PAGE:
Brian is a native of McHenry and graduated from Marian Central Catholic High School in Woodstock. He then earned a BA in broadcast journalism from Marquette University in Milwaukee. He has worked in radio several places including Milwaukee, Wisconsin Dells, and Sterling. He also worked in cable television as director of local programming back in his hometown of McHenry. He even spent six months working for a Waukegan newspaper, before returning to radio.
He came to DeKalb to join B95 in 2006, just six years after it was founded. He said he enjoys working for a sole owner station and getting the broad-based experience of being a one-person news operation. Since arriving in DeKalb he has covered some major news stories such as the Monster Truck accident which earned him the 2007 Illinois Associated Press Award for Best Single news story. Other big events included the shootings at NIU, the 2015 Fairdale tornado, and an interview with then-Senate candidate Barack Obama in 2004 at Hopkins Park where the fledgling politician appeared at a Democratic event.
Brian has a long list of community involvements. He said his philosophy is “you can’t cover a community unless you are a part of it.”
Among his outside activities are Pay-It-Forward House where he happened to volunteer to work the first shift when it opened. He also raises funds for charity in the Toys for Tots campaign each December at the House Cafe, volunteers at TAILS Humane Society, Feed ‘em Soup, the RAMP Wheel-a-Thon, Big Brothers—Big Sisters, DeKalb Cornfest, CrimeStoppers and does literacy tutoring at Kishwaukee College, along with a few other areas.
But his longest and most time-consuming community involvement is the Sycamore Rotary where he has worked many projects, since joining in 2001, and eventually became club president. He has worked on the Shelter Box project, EarlyAct, Grants, and was named Rotarian of the Year by his club for 2006 and then District 6420 Rotarian of the Year in 2010.
Getting back to his family life, I asked him about the twins and if they have spoken their first words. Brian responded that Max has uttered “Hey.” With the “Voice of B95” as their tutor they should be delivering radio promos in no time.
From the Doug-Out
By Doug Oleson (firstname.lastname@example.org)
And now it’s our turn.
Iowa, New Hampshire, South Carolina, Nevada and more—they’ve all had a turn at selecting who they think should be our next President. Now it’s up to us to tell the rest of the nation what we think. Will we make a dent, or simply add to what others have already started?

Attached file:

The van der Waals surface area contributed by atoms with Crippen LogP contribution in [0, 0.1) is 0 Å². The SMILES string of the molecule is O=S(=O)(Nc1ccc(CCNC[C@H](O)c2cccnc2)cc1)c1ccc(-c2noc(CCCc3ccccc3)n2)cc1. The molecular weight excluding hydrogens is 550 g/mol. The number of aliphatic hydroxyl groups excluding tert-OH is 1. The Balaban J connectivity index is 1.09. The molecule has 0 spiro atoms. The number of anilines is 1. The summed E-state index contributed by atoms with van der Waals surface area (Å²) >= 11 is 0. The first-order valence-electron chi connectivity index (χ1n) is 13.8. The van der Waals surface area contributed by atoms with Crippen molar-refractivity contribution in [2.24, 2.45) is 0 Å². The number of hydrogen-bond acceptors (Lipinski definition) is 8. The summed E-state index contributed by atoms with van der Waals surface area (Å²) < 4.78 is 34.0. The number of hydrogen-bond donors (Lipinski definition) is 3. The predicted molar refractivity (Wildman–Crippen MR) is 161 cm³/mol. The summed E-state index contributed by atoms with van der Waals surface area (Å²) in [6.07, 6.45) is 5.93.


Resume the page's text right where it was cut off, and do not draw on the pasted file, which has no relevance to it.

The Illinois Presidential Primary Election will be held on Tuesday, March 15.
If I was going to vote in the Democratic primary, I guess I’d have to choose Hillary Clinton. It was reported recently that comedic actor Will Ferrell has switched his allegiance from Bernie Sanders to Hillary.Those who reported this turn of events seemed to imply that if he was going to do this, then it was my civic duty to follow him.
Now, on the other hand, if I was going to vote in the Republican primary, those same reporters made it seem I had no choice but to go with Marco Rubio since actor Mark Wahlberg is leaning in his direction. From what I understand, it’s the first time he plans to vote Republican. Mr.Rubio is also the candidate that Rick Santorum threw his support behind after he dropped out of the race himself last month. To be honest, I’m not quite sure how much influence someone with less than one percent of the vote is supposed to have.
Personally, I never quite understood political endorsements. They never really made any sense to me. Why do I care what someone else is going to do, or who they’re going to vote for? As long as I still have the brain God gave me, I’m going to use it without any help from anyone else. To borrow a popular phrase from another failed candidate, I guess that’s just the maverick in me.
(Ironically, I just got one of those recorded surveys on the telephone asking if I would be influenced by whomever Jeb Bush or Chris Christie might support.)
A few years ago I used to cover Ogle County. Whenever there was a judge’s race, a group of local attorneys would endorse whatever candidate they felt would make the best judge. On the surface, it just made sense to follow their advice since they dealt with the candidates a lot more than the rest of us.
But then I got to thinking about it. Is the candidate they chose really the best one for the job, or is he/she just someone the group happens to know who would make life easier for them in court? As with most things in life, you have to question the motives behind anyone’s actions.
In the 12 years I was the editor of the Ogle County Life, I only made one endorsement. I figured my opinion was no better than anyone else’s. I may have known the people who were running, but that didn’t necessarily mean I knew how good they would be in whatever office they were seeking.